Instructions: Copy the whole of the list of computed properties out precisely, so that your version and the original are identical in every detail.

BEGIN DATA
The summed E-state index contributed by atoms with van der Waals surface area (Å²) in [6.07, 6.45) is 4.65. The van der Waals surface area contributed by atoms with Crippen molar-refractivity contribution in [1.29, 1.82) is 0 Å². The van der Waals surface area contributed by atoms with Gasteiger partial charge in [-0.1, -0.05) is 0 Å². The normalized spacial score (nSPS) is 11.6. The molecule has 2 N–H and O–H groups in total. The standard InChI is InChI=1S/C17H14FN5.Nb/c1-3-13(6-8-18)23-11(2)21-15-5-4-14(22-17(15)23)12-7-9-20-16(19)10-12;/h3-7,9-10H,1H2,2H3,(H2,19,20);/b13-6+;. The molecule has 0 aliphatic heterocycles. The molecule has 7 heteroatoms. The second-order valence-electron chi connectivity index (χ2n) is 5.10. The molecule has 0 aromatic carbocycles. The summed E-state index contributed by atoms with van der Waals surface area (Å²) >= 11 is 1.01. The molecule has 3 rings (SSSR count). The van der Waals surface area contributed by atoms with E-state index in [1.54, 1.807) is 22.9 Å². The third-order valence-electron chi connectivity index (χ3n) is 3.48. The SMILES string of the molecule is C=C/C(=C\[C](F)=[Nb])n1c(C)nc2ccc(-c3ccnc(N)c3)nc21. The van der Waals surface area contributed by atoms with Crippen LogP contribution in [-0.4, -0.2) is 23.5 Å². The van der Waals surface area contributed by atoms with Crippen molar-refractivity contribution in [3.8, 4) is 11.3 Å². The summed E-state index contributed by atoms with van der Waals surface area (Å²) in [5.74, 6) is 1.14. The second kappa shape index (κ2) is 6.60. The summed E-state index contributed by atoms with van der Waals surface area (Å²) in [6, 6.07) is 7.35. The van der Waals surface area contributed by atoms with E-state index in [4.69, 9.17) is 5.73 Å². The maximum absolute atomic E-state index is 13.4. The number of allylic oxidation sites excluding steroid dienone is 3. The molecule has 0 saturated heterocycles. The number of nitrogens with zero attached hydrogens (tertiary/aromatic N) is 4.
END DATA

The summed E-state index contributed by atoms with van der Waals surface area (Å²) in [6.07, 6.45) is 4.65. The van der Waals surface area contributed by atoms with Crippen molar-refractivity contribution in [1.29, 1.82) is 0 Å². The van der Waals surface area contributed by atoms with Gasteiger partial charge in [-0.1, -0.05) is 0 Å². The normalized spacial score (nSPS) is 11.6. The molecule has 2 N–H and O–H groups in total. The standard InChI is InChI=1S/C17H14FN5.Nb/c1-3-13(6-8-18)23-11(2)21-15-5-4-14(22-17(15)23)12-7-9-20-16(19)10-12;/h3-7,9-10H,1H2,2H3,(H2,19,20);/b13-6+;. The molecule has 0 aliphatic heterocycles. The molecule has 7 heteroatoms. The second-order valence-electron chi connectivity index (χ2n) is 5.10. The molecule has 0 aromatic carbocycles. The summed E-state index contributed by atoms with van der Waals surface area (Å²) >= 11 is 1.01. The molecule has 3 rings (SSSR count). The van der Waals surface area contributed by atoms with E-state index in [1.54, 1.807) is 22.9 Å². The third-order valence-electron chi connectivity index (χ3n) is 3.48. The SMILES string of the molecule is C=C/C(=C\[C](F)=[Nb])n1c(C)nc2ccc(-c3ccnc(N)c3)nc21. The van der Waals surface area contributed by atoms with Crippen LogP contribution in [-0.4, -0.2) is 23.5 Å². The van der Waals surface area contributed by atoms with Crippen molar-refractivity contribution in [3.8, 4) is 11.3 Å². The summed E-state index contributed by atoms with van der Waals surface area (Å²) in [5.74, 6) is 1.14. The second kappa shape index (κ2) is 6.60. The summed E-state index contributed by atoms with van der Waals surface area (Å²) in [6, 6.07) is 7.35. The van der Waals surface area contributed by atoms with E-state index in [4.69, 9.17) is 5.73 Å². The maximum absolute atomic E-state index is 13.4. The number of allylic oxidation sites excluding steroid dienone is 3. The molecule has 0 saturated heterocycles. The number of nitrogens with zero attached hydrogens (tertiary/aromatic N) is 4.